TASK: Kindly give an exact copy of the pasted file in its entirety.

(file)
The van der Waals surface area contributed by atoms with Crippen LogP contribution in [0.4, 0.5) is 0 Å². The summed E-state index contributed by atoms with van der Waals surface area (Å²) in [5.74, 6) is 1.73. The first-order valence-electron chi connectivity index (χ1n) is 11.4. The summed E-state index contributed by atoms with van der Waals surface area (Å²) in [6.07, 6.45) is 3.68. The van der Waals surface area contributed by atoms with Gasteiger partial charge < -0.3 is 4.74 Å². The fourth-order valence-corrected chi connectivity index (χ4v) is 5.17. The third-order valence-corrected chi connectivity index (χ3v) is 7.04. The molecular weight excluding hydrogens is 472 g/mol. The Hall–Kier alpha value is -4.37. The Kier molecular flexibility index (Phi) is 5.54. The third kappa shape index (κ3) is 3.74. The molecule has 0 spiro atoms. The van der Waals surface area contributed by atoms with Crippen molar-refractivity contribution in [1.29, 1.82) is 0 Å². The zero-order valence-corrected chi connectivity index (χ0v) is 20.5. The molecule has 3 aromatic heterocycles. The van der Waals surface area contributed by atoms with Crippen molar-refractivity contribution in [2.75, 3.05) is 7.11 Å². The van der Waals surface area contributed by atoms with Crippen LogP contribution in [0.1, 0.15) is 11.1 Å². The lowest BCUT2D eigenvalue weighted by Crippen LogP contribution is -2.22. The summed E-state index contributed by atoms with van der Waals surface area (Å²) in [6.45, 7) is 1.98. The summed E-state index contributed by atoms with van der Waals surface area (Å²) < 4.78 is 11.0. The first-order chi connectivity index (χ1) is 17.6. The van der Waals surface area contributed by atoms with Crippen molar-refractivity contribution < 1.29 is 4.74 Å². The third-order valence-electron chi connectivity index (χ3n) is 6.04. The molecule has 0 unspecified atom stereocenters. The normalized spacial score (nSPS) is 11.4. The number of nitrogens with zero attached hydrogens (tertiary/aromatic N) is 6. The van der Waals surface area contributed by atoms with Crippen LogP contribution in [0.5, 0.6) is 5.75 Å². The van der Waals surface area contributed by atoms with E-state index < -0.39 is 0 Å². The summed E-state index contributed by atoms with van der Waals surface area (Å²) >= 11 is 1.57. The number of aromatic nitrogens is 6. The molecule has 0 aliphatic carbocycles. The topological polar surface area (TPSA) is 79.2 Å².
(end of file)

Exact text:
The van der Waals surface area contributed by atoms with Crippen LogP contribution in [0.4, 0.5) is 0 Å². The summed E-state index contributed by atoms with van der Waals surface area (Å²) in [5.74, 6) is 1.73. The first-order valence-electron chi connectivity index (χ1n) is 11.4. The summed E-state index contributed by atoms with van der Waals surface area (Å²) in [6.07, 6.45) is 3.68. The van der Waals surface area contributed by atoms with Gasteiger partial charge < -0.3 is 4.74 Å². The fourth-order valence-corrected chi connectivity index (χ4v) is 5.17. The third-order valence-corrected chi connectivity index (χ3v) is 7.04. The molecular weight excluding hydrogens is 472 g/mol. The Hall–Kier alpha value is -4.37. The Kier molecular flexibility index (Phi) is 5.54. The third kappa shape index (κ3) is 3.74. The molecule has 0 spiro atoms. The van der Waals surface area contributed by atoms with Crippen molar-refractivity contribution in [1.29, 1.82) is 0 Å². The zero-order valence-corrected chi connectivity index (χ0v) is 20.5. The molecule has 3 aromatic heterocycles. The van der Waals surface area contributed by atoms with Crippen molar-refractivity contribution in [2.75, 3.05) is 7.11 Å². The van der Waals surface area contributed by atoms with Crippen LogP contribution in [0.1, 0.15) is 11.1 Å². The lowest BCUT2D eigenvalue weighted by Crippen LogP contribution is -2.22. The summed E-state index contributed by atoms with van der Waals surface area (Å²) in [6.45, 7) is 1.98. The summed E-state index contributed by atoms with van der Waals surface area (Å²) < 4.78 is 11.0. The first-order chi connectivity index (χ1) is 17.6. The van der Waals surface area contributed by atoms with Crippen molar-refractivity contribution < 1.29 is 4.74 Å². The third-order valence-electron chi connectivity index (χ3n) is 6.04. The molecule has 0 unspecified atom stereocenters. The normalized spacial score (nSPS) is 11.4. The number of nitrogens with zero attached hydrogens (tertiary/aromatic N) is 6. The van der Waals surface area contributed by atoms with Crippen LogP contribution in [0.5, 0.6) is 5.75 Å². The van der Waals surface area contributed by atoms with E-state index < -0.39 is 0 Å². The summed E-state index contributed by atoms with van der Waals surface area (Å²) >= 11 is 1.57. The number of aromatic nitrogens is 6. The molecule has 0 aliphatic carbocycles. The topological polar surface area (TPSA) is 79.2 Å².